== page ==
3D Printed Geographies – Techniques and Examples

April 25th, 2016

As a follow-up to my post on “Geospatial Data Preparation for 3D Printed Geographies” (19 Sept 2015), I am providing an update on the different approaches that I have explored with my colleague Dr. Claire Oswald for our one-year RECODE grant entitled “A 3D elevation model of Toronto watersheds to promote citizen science in urban hydrology and water resources”. The tools that we have used to turn geospatial data into 3D prints include the program heightmap2stl; direct loading of a grey scale image into the Cura 3D modeling software; the QGIS plugin DEMto3D; the script shp2stl.js; and a workflow using Esri’s ArcScene for 3D extraction, saving in VRML format, and translating this file into STL format using the MeshLab software.

The starting point: GIS and heightmap2stl

Being a GIS specialist with limited knowledge of 3D graphics or computer-aided design, all of the techniques used to make geospatial data printable rely heavily on the work of others, and my understanding of the final steps of data conversion and 3D print preparation is somewhat limited. With this in mind, the first approach to convert geospatial data, specifically a digital elevation model, used Markus Fussenegger’s Java program heightmap2stl, which can be downloaded from http://www.thingiverse.com/thing:15276/#files and used according to detailed instructions on “Converting DEMs to STL files for 3D printing” by James Dittrich of the University of Oregon. The process from QGIS or ArcGIS project to greyscale map image to printable STL file was outlined in my previous post at http://gis.blog.ryerson.ca/2015/09/19/geospatial-data-preparation-for-3d-printed-geographies/.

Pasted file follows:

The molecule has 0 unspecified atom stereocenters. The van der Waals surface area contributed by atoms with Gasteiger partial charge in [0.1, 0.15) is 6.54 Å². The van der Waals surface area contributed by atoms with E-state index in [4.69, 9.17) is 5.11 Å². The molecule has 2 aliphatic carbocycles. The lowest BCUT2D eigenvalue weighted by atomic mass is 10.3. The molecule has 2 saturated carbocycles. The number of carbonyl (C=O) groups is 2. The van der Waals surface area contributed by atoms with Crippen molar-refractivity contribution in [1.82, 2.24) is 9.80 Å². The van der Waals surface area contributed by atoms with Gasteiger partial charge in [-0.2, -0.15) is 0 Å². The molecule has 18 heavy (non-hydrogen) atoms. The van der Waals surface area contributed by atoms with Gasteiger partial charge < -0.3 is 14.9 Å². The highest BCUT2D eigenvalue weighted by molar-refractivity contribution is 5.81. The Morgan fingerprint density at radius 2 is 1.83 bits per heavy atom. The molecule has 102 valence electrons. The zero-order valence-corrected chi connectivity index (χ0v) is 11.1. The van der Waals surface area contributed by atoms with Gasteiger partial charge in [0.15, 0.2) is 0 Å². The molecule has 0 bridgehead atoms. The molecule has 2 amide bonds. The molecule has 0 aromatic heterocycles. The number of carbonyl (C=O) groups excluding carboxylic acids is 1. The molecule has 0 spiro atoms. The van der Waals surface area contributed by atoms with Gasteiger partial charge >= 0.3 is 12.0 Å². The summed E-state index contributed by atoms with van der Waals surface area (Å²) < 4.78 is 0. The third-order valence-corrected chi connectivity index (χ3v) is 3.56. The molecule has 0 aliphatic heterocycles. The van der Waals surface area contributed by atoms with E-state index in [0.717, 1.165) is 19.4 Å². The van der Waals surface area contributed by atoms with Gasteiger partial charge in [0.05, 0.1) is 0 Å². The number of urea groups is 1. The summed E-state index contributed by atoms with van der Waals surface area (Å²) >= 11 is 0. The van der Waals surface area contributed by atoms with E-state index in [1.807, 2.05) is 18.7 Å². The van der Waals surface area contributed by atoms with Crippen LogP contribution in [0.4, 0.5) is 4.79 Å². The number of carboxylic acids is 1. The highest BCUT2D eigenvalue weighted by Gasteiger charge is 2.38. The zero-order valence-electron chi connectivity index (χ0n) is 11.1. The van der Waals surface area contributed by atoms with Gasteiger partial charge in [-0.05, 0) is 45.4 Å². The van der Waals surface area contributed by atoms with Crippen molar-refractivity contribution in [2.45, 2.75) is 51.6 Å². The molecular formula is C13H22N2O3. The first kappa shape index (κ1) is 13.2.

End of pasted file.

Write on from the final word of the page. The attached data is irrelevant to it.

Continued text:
Quicker and not dirtier: direct import into Cura

The use of the heightmap2stl program in a Windows environment requires a somewhat cumbersome process using the Windows command line and the resulting STL files seemed exceedingly large, although I did not systematically investigate this issue. I was therefore very pleased to discover accidentally that the Cura software, which I am using with my Lulzbot Taz 5 printer, is able to load greyscale images directly.

The following screenshot shows the available parameters after clicking “Load Model” and selecting an image file (e.g. PNG format, not an STL file). The parameters include the height of the model, height of a base to be created, model width and depth within the available printer hardware limits, the direction of interpreting greyscale values as height (lighter/darker is higher), and whether to smoothen the model surface.


The most ‘popular’ model created using this workflow is our regional watershed puzzle. The puzzle consists of a baseplate with a few small watersheds that drain directly into Lake Ontario along with a set of ten separately printed watersheds, which cover the jurisdiction of the Toronto and Region Conservation Authority (TRCA).

Controlling geographic scale: QGIS plugin DEMto3D